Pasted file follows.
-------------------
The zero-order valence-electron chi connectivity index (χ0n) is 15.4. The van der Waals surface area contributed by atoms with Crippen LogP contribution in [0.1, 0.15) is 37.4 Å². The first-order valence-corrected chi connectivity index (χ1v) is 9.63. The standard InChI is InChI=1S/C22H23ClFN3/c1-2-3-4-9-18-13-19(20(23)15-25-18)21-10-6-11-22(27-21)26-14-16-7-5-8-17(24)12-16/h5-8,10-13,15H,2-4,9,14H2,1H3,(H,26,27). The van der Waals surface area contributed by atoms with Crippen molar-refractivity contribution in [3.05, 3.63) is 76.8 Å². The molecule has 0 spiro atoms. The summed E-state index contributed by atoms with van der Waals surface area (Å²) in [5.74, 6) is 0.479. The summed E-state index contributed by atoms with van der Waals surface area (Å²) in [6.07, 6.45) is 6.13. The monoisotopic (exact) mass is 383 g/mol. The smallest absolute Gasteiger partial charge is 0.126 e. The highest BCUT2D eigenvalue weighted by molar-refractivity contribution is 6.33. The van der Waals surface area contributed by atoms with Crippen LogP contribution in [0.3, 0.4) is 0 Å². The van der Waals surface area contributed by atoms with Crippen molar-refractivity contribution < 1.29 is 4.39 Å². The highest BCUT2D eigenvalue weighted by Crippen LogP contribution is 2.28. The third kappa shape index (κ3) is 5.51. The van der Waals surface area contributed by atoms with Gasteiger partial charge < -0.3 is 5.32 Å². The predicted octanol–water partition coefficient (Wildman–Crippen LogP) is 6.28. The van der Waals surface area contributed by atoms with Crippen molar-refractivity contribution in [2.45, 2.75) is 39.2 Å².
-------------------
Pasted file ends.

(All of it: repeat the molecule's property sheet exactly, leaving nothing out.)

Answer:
The zero-order valence-electron chi connectivity index (χ0n) is 15.4. The van der Waals surface area contributed by atoms with Crippen LogP contribution in [0.1, 0.15) is 37.4 Å². The first-order valence-corrected chi connectivity index (χ1v) is 9.63. The standard InChI is InChI=1S/C22H23ClFN3/c1-2-3-4-9-18-13-19(20(23)15-25-18)21-10-6-11-22(27-21)26-14-16-7-5-8-17(24)12-16/h5-8,10-13,15H,2-4,9,14H2,1H3,(H,26,27). The van der Waals surface area contributed by atoms with Crippen molar-refractivity contribution in [3.05, 3.63) is 76.8 Å². The molecule has 0 spiro atoms. The summed E-state index contributed by atoms with van der Waals surface area (Å²) in [5.74, 6) is 0.479. The summed E-state index contributed by atoms with van der Waals surface area (Å²) in [6.07, 6.45) is 6.13. The monoisotopic (exact) mass is 383 g/mol. The smallest absolute Gasteiger partial charge is 0.126 e. The highest BCUT2D eigenvalue weighted by molar-refractivity contribution is 6.33. The van der Waals surface area contributed by atoms with Crippen LogP contribution in [0.3, 0.4) is 0 Å². The van der Waals surface area contributed by atoms with Crippen molar-refractivity contribution < 1.29 is 4.39 Å². The highest BCUT2D eigenvalue weighted by Crippen LogP contribution is 2.28. The third kappa shape index (κ3) is 5.51. The van der Waals surface area contributed by atoms with Gasteiger partial charge < -0.3 is 5.32 Å². The predicted octanol–water partition coefficient (Wildman–Crippen LogP) is 6.28. The van der Waals surface area contributed by atoms with Crippen molar-refractivity contribution in [2.45, 2.75) is 39.2 Å².